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March 10, 2021


Photography by Bastian Peter
Interview by Melanie Meggs

Bastian Peter is a street photographer living and working in Basel, Switzerland. He is also the co-founder of photography collective The Swiss Street Collective. Growing up within his family's mask-making atelier in Basel, an early curiosity developed surrounding what lies beneath someone's façade. Without any background in photography, Bastian picked up a camera and started walking the streets, on the lookout for any interesting scenery, feeling natural for him to explore his city, which in turned fueled his passion for narrative and a point of view. He is drawn to the use of colour, perspective and light as a vehicle for emotion and storytelling in his photography.

"Find your own inspiration and your own way."


TPL: Bastian please tell us about yourself. How did you become interested in photography?

BP: I was born and raised here in Basel in Switzerland, and still live and work here. To be honest, I have always been interested in photography. It's just that I never pursued it the way I have in recent years. I never had the confidence to do it. My mother was a professional photographer and I vividly remember her studio, the darkroom and the smell of freshly developed film and the chemicals needed for the process. She and my father were always involved in art and photography and so it was always a part of my own life growing up. My personal interest was piqued when I got my first Sony point and shoot camera in the mid 90's. My interest came and went and in the last few years I got into street photography without knowing it was a real genre. Since the beginning of 2019, I've been shooting regularly on the streets and loving it. It has become a big part of my life.

TPL: Do you have a favourite quote, lyric or saying that especially resonates with you?

BP: Of course I know a lot of quotes or sayings of a number of legendary photographers. And like I think they all are true and have their place, I think it's also true to find your own inspiration and your own way. Don't get me wrong, I love reading about all those great photographers and I own a number of their books of course.

A quote I read a few weeks ago, did stick with me. I never heard it before and it was by Alfred Stieglitz. It goes like this: “In photography there is a reality so subtle that it becomes more real than reality.”

TPL: Where do you find your inspiration?

BP: Great question. My inspiration comes from many places, to be honest. First of all, there is my childhood and like everyone, I have dreams and subtle memories. Often feelings as well. Emotions associated with places, sounds, images or even the smell of a place. All of this is connected to nostalgia and a kind of brooding sense of stories and romance. It sounds a bit pretentious and pompous, but that's because it's hard to find the right words. It's very abstract.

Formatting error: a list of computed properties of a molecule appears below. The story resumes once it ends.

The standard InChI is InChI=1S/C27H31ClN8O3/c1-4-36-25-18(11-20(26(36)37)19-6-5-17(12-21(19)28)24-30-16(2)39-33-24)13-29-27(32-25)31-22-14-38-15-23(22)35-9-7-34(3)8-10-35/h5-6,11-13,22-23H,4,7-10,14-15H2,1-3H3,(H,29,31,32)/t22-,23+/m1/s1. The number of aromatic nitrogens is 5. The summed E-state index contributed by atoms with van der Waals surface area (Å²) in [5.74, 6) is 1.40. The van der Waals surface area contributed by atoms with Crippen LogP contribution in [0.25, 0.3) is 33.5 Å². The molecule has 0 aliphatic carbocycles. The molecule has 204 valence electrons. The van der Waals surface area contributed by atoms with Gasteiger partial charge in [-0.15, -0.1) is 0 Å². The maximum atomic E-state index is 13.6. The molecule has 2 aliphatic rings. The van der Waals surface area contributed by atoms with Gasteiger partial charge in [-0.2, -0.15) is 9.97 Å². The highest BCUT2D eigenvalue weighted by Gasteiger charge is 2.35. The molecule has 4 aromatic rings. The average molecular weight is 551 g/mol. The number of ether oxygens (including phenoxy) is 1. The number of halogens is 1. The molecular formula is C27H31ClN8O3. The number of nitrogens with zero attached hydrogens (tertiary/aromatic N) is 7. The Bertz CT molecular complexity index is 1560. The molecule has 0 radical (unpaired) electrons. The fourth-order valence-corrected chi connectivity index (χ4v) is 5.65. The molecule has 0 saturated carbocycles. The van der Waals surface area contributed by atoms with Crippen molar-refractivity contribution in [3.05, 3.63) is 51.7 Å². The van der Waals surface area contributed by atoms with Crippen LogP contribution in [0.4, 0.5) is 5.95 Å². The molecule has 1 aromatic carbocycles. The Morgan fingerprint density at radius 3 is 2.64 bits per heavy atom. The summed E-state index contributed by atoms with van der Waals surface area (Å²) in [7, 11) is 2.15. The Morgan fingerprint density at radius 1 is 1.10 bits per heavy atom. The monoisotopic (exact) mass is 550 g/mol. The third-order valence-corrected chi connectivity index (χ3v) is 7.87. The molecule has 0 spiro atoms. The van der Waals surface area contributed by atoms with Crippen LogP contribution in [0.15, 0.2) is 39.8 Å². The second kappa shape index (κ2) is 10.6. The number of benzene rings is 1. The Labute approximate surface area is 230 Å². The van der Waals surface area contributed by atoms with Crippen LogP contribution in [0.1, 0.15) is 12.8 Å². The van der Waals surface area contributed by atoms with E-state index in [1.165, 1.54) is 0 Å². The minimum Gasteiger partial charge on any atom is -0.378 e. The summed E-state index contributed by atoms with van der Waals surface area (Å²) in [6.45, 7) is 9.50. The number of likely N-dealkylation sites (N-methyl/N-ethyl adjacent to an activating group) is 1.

Another answer to this question is cinema. Ever since I can remember, I've always been a fan of cinema. In my country, we don't have the rich and diverse and old film culture as in other countries, so maybe I've always been fascinated by foreign cinema like French or German cinema, from which I'm still trying to learn visual storytelling.

TPL: Your photography has this beautiful abstract narrative about it...full of light, colours and textures. What do you want to express through your photography? And what are some of the elements you always try to include in your photographs?

BP: That's a very interesting question. First of all, thank you so much, your compliment means a lot to me. I really mean it. I experienced a lot of days and nights, where I really tried to focus on certain elements like texture, color or a certain scenery. Or where I tried to stake out a certain place and really was planning to work on a specific corner and wait - however long it takes - so that I have that one background to a scene that I like. But it never worked out. I am not the guy for that I think. I have absolutely no patience to wait somewhere. I learned that I am most comfortable in walking around. Sure, I can stay on a corner for a few minutes just to get a feel of it, but never long and I never am able to plan something. It just happens. Sometimes I don't even think the shots on a certain scene are working and when I get home I am surprised that it did work. The same happens in reverse. Sometimes I get really excited because I feel like I've taken a good picture. And then when I'm at home on the laptop, I realise that it's totally meaningless and boring, or that it just doesn't work.

But what I can say is that I'm totally into storytelling and atmosphere. And I try to use everything available. Be it textures of different surfaces, natural elements like rain, light or the time of day.